Scenario 5, which considered an additional vaccination of girls before 14, yielded a better impact on HPV prevalence among females than scenario 2. This scenario considered vaccination with a similar coverage in males and females aged 14 to 24.

The deterministic model that we developed takes into account the reduction of male HPV 16/18 prevalence due to female vaccination. Table 3 shows the expected reduction in male prevalence for each scenario. The reduction of HPV prevalence in men was similar to that in women in case of males and females vaccination (in scenarios 2 and 4).

All in all, scenarios that considered vaccination only in females had a lower impact on the reduction of HPV prevalence in males compared to females.

Cervical cancer (Table 4)

Table 4. Incidence of cervical cancer due to HPV 16/18 in French women in each scenario 10, 20 and 50 years after initiation of vaccination (t = 0).

Considering current vaccine coverage and screening in France (scenario 1), a 32% reduction of incidence of cervical cancers due to HPV 16/18 may be expected 20 years after the introduction of the vaccine (see Table 4 and Figure S6). A modest reduction may be expected 10 years after vaccine introduction (−7.3%) due to the natural history of cervical cancer: indeed, cervical cancers can occur several decades after HPV infections. Scenario 1 predicted an 83% reduction of cervical cancer cases due to HPV 16/18 at 50 years after vaccine introduction, assuming constant vaccine coverage and screening rates (Table 4).

Adding vaccination among males (scenario 2) to current recommendations (considered in scenario 1) led to a similar reduction in cervical cancer.

Considering a high coverage of vaccination (80% in scenario 3) for women, a halving of numbers of new cervical cancers would be expected 20 years after vaccine introduction. Adding vaccination in men would not lead to a much better reduction in cervical cancer cases (scenario 4).

In scenario 5, females were vaccinated before 14 with a better coverage than females over 14 (50% versus 30%). This scheme led to better results than those from scenario 1 representing current vaccination policy in France. A 45% reduction in cervical cancer incidence could be expected 20 years after vaccine introduction in scenario 5 while scenario 1 yielded a 32% reduction in cervical cancer incidence.

Beyond discrepancies in terms of vaccination impact due to vaccination policies, the scenarios we considered predicted a significant reduction in cervical cancers and infections due to HPV 16/18. A disappearance of cervical cancer due to HPV 16/18 could be expected in a time horizon of 100 years (Table 4). The impact of vaccination on the specific mortality due to cervical cancer appears after decades (Table 5). A reduction by half of annual deaths by cervical cancer could be expected 50 years after the initiation of the vaccine.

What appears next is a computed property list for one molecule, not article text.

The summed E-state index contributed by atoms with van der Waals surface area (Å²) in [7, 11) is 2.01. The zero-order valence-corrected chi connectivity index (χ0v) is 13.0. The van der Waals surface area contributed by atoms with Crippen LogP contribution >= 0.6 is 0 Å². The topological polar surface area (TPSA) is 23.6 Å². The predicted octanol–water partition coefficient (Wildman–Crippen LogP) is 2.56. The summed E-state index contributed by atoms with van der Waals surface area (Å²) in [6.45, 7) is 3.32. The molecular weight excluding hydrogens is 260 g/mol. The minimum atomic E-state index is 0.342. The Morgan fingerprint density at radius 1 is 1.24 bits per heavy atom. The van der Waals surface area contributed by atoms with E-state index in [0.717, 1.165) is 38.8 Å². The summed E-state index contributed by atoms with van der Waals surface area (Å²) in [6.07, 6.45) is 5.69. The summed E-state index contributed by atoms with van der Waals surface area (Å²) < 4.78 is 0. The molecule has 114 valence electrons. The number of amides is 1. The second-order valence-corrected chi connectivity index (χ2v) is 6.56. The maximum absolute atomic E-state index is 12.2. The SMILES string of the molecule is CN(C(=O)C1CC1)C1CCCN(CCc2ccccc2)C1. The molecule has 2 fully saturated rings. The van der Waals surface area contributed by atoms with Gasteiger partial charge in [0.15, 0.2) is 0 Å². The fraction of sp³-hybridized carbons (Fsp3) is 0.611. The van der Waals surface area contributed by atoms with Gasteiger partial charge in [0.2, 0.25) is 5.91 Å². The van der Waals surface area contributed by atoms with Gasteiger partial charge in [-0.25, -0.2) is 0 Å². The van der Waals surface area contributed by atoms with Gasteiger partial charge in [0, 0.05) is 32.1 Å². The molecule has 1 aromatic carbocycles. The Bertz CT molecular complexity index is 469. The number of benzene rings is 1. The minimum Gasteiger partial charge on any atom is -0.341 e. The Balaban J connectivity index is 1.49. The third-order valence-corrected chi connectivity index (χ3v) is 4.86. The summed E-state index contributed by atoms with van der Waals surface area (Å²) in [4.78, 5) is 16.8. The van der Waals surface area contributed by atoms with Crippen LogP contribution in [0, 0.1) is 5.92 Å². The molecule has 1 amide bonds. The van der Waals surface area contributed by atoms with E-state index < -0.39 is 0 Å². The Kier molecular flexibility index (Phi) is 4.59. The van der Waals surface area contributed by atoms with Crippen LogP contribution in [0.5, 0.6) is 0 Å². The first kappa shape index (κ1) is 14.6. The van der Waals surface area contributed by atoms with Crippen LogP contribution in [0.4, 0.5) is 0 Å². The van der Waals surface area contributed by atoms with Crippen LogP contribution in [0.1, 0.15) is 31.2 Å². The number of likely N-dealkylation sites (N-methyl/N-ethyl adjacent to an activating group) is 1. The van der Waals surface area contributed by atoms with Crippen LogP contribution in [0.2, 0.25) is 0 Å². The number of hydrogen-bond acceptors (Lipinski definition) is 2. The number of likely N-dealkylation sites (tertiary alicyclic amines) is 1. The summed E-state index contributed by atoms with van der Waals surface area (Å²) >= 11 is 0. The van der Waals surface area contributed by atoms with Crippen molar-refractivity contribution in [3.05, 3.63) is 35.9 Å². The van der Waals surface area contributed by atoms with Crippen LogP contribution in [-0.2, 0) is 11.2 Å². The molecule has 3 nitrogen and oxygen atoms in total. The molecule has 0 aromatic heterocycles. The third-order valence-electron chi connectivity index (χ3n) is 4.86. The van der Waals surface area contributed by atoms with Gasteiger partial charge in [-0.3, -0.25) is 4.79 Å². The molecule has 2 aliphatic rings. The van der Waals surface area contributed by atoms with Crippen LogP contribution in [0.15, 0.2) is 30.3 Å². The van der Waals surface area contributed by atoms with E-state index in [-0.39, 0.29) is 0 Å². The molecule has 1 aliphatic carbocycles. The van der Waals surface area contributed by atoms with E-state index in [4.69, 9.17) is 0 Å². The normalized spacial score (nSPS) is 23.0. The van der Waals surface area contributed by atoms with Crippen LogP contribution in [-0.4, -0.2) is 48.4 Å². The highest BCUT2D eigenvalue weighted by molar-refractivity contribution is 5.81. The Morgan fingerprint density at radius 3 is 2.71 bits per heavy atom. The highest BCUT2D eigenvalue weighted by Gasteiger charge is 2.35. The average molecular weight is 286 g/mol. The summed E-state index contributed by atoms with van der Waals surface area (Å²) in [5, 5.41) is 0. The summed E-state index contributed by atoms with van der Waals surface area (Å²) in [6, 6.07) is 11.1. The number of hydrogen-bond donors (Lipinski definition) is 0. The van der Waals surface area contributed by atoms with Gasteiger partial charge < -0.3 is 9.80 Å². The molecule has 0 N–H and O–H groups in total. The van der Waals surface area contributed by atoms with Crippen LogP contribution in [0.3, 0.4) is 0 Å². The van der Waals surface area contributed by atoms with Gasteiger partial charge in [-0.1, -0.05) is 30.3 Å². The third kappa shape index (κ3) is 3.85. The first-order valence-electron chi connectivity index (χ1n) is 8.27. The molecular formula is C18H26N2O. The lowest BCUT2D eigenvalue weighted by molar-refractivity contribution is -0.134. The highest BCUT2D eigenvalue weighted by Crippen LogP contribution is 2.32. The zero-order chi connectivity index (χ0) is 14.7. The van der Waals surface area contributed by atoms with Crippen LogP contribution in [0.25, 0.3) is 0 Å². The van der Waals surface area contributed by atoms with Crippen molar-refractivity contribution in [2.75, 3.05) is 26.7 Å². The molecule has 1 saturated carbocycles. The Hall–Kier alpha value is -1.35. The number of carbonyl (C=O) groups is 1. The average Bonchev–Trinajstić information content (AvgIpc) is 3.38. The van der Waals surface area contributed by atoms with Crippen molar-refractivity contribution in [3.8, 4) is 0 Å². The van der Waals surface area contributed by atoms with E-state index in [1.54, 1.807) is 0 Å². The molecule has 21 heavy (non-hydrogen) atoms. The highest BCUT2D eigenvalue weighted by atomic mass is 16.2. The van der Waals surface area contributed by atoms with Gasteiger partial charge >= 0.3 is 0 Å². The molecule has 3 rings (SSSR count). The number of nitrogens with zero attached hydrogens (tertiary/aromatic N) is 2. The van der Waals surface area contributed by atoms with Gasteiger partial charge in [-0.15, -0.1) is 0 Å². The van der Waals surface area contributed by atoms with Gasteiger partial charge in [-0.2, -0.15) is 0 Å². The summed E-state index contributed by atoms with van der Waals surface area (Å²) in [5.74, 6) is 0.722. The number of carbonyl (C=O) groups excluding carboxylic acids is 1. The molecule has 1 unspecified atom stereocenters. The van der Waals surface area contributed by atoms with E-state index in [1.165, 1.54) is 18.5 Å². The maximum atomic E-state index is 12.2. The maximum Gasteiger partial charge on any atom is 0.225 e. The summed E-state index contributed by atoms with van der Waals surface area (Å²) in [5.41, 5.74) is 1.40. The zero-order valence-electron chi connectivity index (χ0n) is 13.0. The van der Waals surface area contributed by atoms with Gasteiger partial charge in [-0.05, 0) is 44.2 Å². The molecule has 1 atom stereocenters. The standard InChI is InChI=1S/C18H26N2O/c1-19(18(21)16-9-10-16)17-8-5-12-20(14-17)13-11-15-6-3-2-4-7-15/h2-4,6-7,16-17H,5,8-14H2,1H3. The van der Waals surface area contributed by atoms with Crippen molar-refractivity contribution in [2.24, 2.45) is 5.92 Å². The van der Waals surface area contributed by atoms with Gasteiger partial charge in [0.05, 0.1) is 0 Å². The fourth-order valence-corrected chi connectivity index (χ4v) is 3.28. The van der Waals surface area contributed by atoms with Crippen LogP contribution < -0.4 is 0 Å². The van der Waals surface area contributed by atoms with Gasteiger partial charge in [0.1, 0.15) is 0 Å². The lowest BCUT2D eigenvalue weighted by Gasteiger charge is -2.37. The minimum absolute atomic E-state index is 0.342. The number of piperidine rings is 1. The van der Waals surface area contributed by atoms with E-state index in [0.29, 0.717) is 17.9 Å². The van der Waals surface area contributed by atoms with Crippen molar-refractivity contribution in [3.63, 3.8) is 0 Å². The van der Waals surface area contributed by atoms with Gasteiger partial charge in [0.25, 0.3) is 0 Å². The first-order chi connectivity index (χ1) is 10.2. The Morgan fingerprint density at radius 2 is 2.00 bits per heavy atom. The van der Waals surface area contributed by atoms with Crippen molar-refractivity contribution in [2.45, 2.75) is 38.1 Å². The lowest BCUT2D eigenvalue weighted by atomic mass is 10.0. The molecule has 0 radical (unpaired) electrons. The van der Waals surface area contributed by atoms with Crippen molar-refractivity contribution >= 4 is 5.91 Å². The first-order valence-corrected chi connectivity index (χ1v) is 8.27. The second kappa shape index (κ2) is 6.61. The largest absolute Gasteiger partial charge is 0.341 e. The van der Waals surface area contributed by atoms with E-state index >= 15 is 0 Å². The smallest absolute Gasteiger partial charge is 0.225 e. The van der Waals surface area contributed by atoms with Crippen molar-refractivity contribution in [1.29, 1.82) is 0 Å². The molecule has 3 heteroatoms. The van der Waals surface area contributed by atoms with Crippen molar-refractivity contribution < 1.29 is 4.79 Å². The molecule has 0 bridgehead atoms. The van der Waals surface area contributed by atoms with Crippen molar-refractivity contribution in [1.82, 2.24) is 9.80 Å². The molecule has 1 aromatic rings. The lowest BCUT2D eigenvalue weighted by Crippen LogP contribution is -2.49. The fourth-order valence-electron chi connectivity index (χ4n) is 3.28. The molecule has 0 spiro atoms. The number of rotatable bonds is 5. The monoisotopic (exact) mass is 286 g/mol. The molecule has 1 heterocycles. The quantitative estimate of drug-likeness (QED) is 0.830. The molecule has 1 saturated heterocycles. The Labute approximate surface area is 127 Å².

Table 5. Expected Diminution of number of deaths (per year) due to cervical cancer after introduction of vaccine compared to number of deaths without vaccine.

Sensitivity analyses

In sensitivity analysis, we tested the impact of an increase of the sexual mixing parameter that corresponded to an augmentation of random mixing. A high value of the sexual mixing parameter (ε = 0.8) led to a 2% reduction of endemic prevalence of HPV infections in males and females compared to the initial value of ε (0.4).

A lower efficacy of vaccine (60%) reduced the impact on HPV prevalence and cervical cancer incidence. For instance, using scenario 1, model predictions yielded 50 years after introduction of vaccine a 25% higher HPV prevalence in females and a two-fold increase of cervical cancer incidence compared to scenario 1 with a 90% efficacy of vaccine.


We developed a dynamical model for HPV transmission in a heterosexual population to assess the impact of vaccination against HPV infections on the incidence of cervical cancer in France. We considered current vaccination policies and compared several vaccination scenarios. We confirmed the effectiveness of vaccination against HPV to prevent infections and cervical cancers using deterministic modeling [19], [20], [21], [23]. However, the impact of vaccination differed according to the various scenarios considered in our paper. Vaccination coverage among young females under 14 and higher vaccination coverage in currently targeted females (in France) improved the prevention of infections and cervical cancers due to HPV 16/18 significantly.

The use of a deterministic model in our study allowed us to take into account herd immunity, which corresponds to a decrease of HPV 16/18 infections and cervical cancers in non-vaccinated subpopulations of females due to vaccination coverage of other individuals.

In the fitting procedure, probabilities of HPV 16/18 transmission for women and men were estimated to be of 0.25 and 0.20 respectively. The values that were yielded from our model are close to published estimates from fitted deterministic models for HPV [19], [23]: in the susceptible-infected-susceptible (SIS) deterministic model developed by Taira et al [23], age-specific probabilities ranged from 0.15 to 0.35.